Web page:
I was an adult when I came out to my family. I had finished graduate school, was living across the county, working in a church where my sexual orientation was known and celebrated. By the time I shared my whole truth with my family, I had spent years in therapy, worked through my theological uncertainties, and was blessed to have an amazing group of friends who affirmed daily that I was loved. Knowing this support network was just a call away empowered me to embrace the fullness of my life and believe that I could survive any potential rejection that the people who knew me since birth might offer.

My relationship with my family did get rocky. Going home that first Christmas I was cautious, but we were able to be together as one. It was not until I met the man who would become my husband when being gay and partnered made home feel more like a wish than a reality. Returning home with a male partner became too much truth to bear in my small religiously conservative community. My husband and I met in the fall of 2016. I have not been home for the holidays since then.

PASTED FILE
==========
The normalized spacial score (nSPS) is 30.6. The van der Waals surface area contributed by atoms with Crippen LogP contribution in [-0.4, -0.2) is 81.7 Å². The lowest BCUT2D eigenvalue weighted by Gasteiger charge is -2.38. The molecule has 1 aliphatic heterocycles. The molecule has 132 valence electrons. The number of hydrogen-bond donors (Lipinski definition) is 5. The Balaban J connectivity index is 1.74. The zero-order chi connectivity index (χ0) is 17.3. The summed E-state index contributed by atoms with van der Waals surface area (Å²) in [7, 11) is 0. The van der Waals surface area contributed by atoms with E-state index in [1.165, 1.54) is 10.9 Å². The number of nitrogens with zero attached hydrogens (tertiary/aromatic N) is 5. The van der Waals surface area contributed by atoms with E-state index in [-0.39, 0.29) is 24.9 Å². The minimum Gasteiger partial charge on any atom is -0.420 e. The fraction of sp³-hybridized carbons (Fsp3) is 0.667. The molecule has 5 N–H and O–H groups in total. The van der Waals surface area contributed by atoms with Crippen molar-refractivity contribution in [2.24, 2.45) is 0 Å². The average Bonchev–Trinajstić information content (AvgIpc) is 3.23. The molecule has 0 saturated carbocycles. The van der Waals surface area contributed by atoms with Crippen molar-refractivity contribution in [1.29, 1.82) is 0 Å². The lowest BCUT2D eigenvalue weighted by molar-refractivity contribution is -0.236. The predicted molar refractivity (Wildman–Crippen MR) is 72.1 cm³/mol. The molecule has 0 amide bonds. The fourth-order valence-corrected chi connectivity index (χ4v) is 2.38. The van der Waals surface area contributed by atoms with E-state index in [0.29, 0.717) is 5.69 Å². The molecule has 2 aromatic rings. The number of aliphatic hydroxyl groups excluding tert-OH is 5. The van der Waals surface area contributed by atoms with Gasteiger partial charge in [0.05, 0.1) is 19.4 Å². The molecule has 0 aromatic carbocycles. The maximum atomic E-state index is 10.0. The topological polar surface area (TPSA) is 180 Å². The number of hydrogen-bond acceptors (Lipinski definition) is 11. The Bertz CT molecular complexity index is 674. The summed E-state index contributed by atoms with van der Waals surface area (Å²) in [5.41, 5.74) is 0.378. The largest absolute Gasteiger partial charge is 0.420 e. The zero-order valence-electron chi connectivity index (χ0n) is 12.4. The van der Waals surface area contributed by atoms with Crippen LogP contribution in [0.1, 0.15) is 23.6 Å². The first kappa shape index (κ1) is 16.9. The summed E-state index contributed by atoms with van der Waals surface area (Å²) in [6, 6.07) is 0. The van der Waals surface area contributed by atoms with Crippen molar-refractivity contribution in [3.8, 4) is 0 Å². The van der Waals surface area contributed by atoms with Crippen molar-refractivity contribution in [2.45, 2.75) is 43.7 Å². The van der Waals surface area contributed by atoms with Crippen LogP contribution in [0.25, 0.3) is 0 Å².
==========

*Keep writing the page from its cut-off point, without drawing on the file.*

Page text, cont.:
Living as your true self has a cost. This is not true just for queer people, but it is uniquely so. Each of us will be forced to make decisions, cut ties, or say no so that we can live life and blossom into the person and purpose that is uniquely ours. In my case, that meant losing the depth of connection once held and gaining a sense of separation from some of the people I love most. Like many of my queer siblings, I grieve the absence of loved ones during the holidays. But in this community I have found resilience and a family of choice who surround and support my husband and me, not only during the holidays, but all year long.